1.) If you are getting up in years, have a plan in place to dispose of you stuff, should the need arise, or get legal advise as to how to protect it for a family member who is interested in keeping it in the family.
2.) If you see a site with someone else's old stuff on it, try to accept that IT IS NOT UP TO YOU TO DECIDE IT'S FUTURE, and try to put yourself in the owner's shoes, and realize there are probably some issues in his/her life that have led to the situation as it is. There is sure no harm in nicely approaching the owner about selling, but be considerate, and if they are unwilling to sell DO NOT BUG THEM! -- Bob

Bob, what you wrote was very good advice. When I retired I thought that I would finally have the time to do all those things than I couldn't do when I was working. Eight years after retiring I find myself in the position of where the mind is willing to sign contracts that the body is not capable of fulfilling, a sure sign of approaching old age. I have a small garage full of little engine projects that I will probably never finish.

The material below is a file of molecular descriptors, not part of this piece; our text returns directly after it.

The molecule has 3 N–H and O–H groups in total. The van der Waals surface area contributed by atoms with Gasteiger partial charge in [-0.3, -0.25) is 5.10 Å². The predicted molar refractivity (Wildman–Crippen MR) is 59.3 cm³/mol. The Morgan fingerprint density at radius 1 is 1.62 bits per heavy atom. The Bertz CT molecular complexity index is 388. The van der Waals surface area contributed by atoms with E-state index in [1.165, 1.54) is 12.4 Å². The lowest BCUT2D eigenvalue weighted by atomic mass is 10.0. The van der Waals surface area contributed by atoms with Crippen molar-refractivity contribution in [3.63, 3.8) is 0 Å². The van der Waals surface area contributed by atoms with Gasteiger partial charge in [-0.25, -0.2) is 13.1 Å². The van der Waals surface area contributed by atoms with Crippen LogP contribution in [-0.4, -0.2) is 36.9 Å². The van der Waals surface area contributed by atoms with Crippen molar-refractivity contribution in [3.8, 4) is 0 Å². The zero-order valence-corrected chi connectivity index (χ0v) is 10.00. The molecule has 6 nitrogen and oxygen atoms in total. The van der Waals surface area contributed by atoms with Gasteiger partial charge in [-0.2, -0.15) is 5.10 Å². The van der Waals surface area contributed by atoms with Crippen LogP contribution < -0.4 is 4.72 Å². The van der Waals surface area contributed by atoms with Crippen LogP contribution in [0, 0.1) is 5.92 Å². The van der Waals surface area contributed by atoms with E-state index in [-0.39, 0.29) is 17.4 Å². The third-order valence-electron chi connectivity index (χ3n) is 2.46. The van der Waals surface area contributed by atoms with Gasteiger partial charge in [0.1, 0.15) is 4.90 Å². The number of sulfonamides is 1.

It sure seemed like a good idea at the time, but the best laid plans of both mice and men sometimes go astray. Unfortunately there is no lineup outside of the garage of people wanting to pay me a little face saving money for this stuff so they can haul it away.
I suspect that there are many others out there in the same boat and the stuff in my garage, such as it is, will just sit there until one of my kids has to dispose of it, because it is not their own interest, and they do not want it themselves. – Russ

In my travels, I see this scene over and over again. For the most part, I simply enjoy the visit, marvel at the view and then go on about my way. It did kind of hurt to see a complete Mogul tractor rotting away in Colorado this way, but I got over it. Besides, I have my own unfinished projects to work on. In a way, we all have the same problem: too much iron – too little time. -- Harry